By February 26, 2007 4 Comments Read More →

Philip Roth Three-peats the PEN/Faulkner

Philip Roth has won the 2007 PEN/Faulkner award for fiction, for Everyman. He’s the first writer to have won it three times. (He also won for The Human Stain [2001] and Operation Shylock [1994].) From the Washington Post (“For Roth, a 3rd PEN/Faulkner Win, by Bob Thompson”):

Roth’s novel tells the story of the physical decline and death of its unnamed protagonist. “What hit me so hard about ‘Everyman’ was its intensity, and its systematic, pitiless stripping away of false comforts — and then real comforts,” said David Gates, one of the three writers who served as judges. “The only comfort for the reader is that Roth has faced such terrifying truths absolutely straight, and made even this devastating material into a thing of beauty.”

I haven’t read it yet, but it sounds like a great double feature with The Road. Roth has now won so many awards that he can afford to be discriminating about them:

“I’m delighted,” he said in a telephone interview. The PEN/Faulkner is a gratifying award, he said, because over the years “there just seems to be a consistency to the quality of the winners.”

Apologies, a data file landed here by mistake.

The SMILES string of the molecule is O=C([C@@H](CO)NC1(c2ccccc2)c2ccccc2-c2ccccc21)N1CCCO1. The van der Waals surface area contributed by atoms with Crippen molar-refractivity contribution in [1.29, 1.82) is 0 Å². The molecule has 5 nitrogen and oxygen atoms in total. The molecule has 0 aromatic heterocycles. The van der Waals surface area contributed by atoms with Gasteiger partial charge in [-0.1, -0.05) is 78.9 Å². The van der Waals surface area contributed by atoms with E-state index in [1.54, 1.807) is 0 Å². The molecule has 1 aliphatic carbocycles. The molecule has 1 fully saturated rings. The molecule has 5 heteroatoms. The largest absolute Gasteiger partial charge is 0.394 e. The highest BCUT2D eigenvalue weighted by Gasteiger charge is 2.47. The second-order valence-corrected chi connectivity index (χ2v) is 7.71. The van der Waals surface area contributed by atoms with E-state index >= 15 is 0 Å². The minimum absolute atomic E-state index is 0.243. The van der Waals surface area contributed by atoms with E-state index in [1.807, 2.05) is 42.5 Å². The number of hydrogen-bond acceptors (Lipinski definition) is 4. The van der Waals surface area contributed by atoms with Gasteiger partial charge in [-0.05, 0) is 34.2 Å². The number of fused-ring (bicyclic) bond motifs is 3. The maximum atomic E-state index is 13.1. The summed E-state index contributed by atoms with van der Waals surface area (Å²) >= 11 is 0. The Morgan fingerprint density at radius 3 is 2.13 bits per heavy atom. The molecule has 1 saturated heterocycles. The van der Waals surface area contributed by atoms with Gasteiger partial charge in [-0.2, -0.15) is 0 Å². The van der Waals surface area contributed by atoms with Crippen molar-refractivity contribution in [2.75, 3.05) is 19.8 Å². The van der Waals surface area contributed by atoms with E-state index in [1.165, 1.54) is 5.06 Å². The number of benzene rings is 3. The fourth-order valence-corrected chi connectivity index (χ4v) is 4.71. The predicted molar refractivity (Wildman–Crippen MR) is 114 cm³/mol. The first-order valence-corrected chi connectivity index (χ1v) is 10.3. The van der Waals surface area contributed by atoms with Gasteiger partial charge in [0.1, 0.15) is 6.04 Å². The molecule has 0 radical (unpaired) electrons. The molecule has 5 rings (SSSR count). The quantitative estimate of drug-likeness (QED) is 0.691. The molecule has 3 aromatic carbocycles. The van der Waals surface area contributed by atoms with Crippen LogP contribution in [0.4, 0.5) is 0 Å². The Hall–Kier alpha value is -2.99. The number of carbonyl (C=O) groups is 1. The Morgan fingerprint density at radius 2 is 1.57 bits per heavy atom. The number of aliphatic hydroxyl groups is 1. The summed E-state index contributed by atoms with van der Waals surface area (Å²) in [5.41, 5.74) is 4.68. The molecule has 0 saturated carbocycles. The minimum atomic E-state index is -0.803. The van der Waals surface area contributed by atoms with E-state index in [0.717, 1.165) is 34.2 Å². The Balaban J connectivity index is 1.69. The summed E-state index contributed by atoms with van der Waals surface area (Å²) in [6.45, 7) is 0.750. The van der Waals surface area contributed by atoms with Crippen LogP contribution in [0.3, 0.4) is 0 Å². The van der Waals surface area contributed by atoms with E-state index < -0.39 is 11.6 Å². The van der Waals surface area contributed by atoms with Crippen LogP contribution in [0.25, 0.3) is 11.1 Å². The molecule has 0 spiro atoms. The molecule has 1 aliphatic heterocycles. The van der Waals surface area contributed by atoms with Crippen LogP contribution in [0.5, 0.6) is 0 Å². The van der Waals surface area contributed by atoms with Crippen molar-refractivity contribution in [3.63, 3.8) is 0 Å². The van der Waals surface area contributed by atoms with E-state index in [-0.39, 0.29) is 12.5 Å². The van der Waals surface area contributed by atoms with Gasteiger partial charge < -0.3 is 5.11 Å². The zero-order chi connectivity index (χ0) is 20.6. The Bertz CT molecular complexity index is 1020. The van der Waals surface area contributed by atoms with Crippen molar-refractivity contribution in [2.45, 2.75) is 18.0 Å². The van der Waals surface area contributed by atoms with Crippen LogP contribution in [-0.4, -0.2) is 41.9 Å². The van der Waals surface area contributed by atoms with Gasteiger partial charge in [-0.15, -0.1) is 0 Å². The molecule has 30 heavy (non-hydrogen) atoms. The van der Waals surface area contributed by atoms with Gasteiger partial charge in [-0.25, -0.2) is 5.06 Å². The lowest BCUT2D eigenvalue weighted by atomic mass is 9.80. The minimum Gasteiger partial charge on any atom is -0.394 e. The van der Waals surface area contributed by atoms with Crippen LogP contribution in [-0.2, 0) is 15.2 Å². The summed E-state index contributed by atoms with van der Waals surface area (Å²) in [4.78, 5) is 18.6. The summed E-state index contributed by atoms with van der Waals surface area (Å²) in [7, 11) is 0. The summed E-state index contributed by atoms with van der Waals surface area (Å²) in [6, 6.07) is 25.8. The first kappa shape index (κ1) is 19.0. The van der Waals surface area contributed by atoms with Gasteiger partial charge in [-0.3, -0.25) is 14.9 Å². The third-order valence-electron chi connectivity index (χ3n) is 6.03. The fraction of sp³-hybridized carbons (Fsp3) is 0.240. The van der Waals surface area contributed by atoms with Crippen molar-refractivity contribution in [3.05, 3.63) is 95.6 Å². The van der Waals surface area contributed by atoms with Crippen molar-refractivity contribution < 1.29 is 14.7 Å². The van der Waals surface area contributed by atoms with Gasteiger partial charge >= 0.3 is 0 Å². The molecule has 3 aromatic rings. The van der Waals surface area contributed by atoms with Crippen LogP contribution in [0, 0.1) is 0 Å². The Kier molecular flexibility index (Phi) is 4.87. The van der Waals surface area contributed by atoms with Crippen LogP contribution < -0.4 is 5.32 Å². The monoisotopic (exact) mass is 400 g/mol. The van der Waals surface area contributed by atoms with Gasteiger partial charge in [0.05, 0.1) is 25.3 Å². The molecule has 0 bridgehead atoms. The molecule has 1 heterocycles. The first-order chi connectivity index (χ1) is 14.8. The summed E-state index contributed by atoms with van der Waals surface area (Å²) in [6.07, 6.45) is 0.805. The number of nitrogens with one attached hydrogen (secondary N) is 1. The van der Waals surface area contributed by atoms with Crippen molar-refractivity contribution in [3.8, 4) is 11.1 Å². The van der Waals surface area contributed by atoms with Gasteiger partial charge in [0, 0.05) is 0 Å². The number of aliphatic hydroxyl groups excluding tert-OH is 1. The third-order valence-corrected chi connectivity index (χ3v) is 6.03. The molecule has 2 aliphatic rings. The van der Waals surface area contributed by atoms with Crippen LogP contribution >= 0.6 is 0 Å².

“Unlike some of those other awards I’ve won,” he added, rolling his eyes.

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Posted in: Awards, Likely Stories, News

About the Author:

Keir Graff is the editor of Booklist Online and the author of five books. His most recent is the middle-grade novel, The Other Felix.

4 Comments on "Philip Roth Three-peats the PEN/Faulkner"

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  1. mmoran@northwestms.edu' maggie says:

    I had a little trouble with Everyman. I didn’t think Roth’s everyman was a fair representation of America’s everyman. I went back and read the play, too.

    Everyman must die, yea, yea, but not all are so damned to his everyman’s pessimism. He should have named the book One Man, or better yet, Roth.

    I also know what Roth would think of my comment. He would attack the religious angle I’m possibly danglin’, but I’m not even thinking religion. He successfully shows humanity through his everyman, but misses humankinds need for hope, b/c he would think it religious poppy-cock. Man needs hope and he can certainly hope he will make great fertilizer for the next generations…

    I know, I know. I’m kooky commentor and I need to save it for the book club. :)

  2. Keir says:

    I know I bring The Road into everything, but still, I thought McCarthy did a great job of — at the moment when the reader feels the author has stripped away the last vestige of hope — giving us a little glimmer that all is not lost.

    How about EveryRoth?

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